Multi-purpose arena construction nears approval

After 12 years of failed private and public initiatives, it seems Copenhagen will finally get its multi-purpose arena

The political approval process that could lead to the construction of a multi-purpose arena in the Ørestad district got underway last week at City Hall.

Noting that efforts to build such a facility in greater Copenhagen have been underway for 12 years, Mayor Frank Jensen said: “I'm very pleased, but I must say that there have been many bumps in the road to where we are today.”

Construction of the 15,000-seat arena will be managed by a partner company created by the city in collaboration with property investment fund Realdania. They are each to pay 325.25 million kroner to the new company for the construction of the arena on land owned by city development firm CPH City & Port (By & Havn).

This is 125.25 million kroner more than last a proposal put forward last year. Those plans stalled after one of its co-financers, US-based AEG, withdrew.

The indoor arena would be significantly smaller than Copenhagen’s Parken Stadium and has a retractable roof that allows it to host indoor events. But it would fill a gap between Parken’s 55,000 seats and a number of smaller facilities in the area that seat less than 10,000.
Tourism promotion group Wonderful Copenhagen has long pushed for the construction of an arena of this size for Copenhagen, and its managing director, Lars Bernhard Jørgensen, has high expectations for the project.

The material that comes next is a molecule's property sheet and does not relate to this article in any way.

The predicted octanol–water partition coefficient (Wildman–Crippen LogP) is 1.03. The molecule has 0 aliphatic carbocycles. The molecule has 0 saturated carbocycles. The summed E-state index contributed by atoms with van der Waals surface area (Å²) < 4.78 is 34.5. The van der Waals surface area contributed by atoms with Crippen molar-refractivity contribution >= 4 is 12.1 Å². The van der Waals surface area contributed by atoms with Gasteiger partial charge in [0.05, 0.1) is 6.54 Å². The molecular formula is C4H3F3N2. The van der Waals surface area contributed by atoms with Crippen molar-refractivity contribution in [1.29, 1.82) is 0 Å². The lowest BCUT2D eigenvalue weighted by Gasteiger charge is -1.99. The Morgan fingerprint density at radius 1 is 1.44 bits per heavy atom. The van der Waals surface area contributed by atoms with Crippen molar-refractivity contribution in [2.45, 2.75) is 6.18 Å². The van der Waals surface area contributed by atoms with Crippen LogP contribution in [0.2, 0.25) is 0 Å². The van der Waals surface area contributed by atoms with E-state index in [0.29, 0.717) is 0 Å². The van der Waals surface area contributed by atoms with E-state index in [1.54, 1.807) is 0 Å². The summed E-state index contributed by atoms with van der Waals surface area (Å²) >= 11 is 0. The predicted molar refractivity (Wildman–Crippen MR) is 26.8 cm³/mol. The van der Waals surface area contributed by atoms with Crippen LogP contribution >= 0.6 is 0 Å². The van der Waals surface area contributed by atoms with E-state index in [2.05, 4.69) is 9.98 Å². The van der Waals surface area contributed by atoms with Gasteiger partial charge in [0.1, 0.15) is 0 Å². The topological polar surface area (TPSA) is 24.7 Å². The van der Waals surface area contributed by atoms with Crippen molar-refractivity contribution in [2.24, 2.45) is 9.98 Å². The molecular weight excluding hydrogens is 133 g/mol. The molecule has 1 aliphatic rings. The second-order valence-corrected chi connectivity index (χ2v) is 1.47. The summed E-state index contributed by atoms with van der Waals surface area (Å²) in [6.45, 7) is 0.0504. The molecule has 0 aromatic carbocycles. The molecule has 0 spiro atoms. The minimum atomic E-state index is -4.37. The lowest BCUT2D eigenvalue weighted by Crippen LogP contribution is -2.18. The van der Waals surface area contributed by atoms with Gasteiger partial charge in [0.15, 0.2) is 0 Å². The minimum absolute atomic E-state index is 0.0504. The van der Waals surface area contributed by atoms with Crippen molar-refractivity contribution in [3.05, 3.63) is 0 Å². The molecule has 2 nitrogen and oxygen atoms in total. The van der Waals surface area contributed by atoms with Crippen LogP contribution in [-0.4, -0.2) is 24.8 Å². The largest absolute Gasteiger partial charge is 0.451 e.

“I am a very happy man,” Jørgensen said. “It is important to the people of Copenhagen because it will attract a range of exciting sporting events and concert names, and it is important for Copenhagen’s economy because it will create more jobs in the experience economy.”

Niels Nygaard, the chairman of the National Olympic Committee and Sports Confederation of Denmark (DIF), is no less enthusiastic.

“It will mean that we get a much better chance of attracting certain types of sports championships to Denmark and of running them properly,” he said.

In 2007, private investors in Malmö built the 15,500-seat Malmö Arena, the largest indoor facility in the Øresund region. Its owners expressed concern that the region was not big enough for two similar-sized arenas.

Copenhagen’s deputy mayor for culture, Pia Allerslev, downplayed the concern, however, and expressed confidence that the two facilities could collaborate.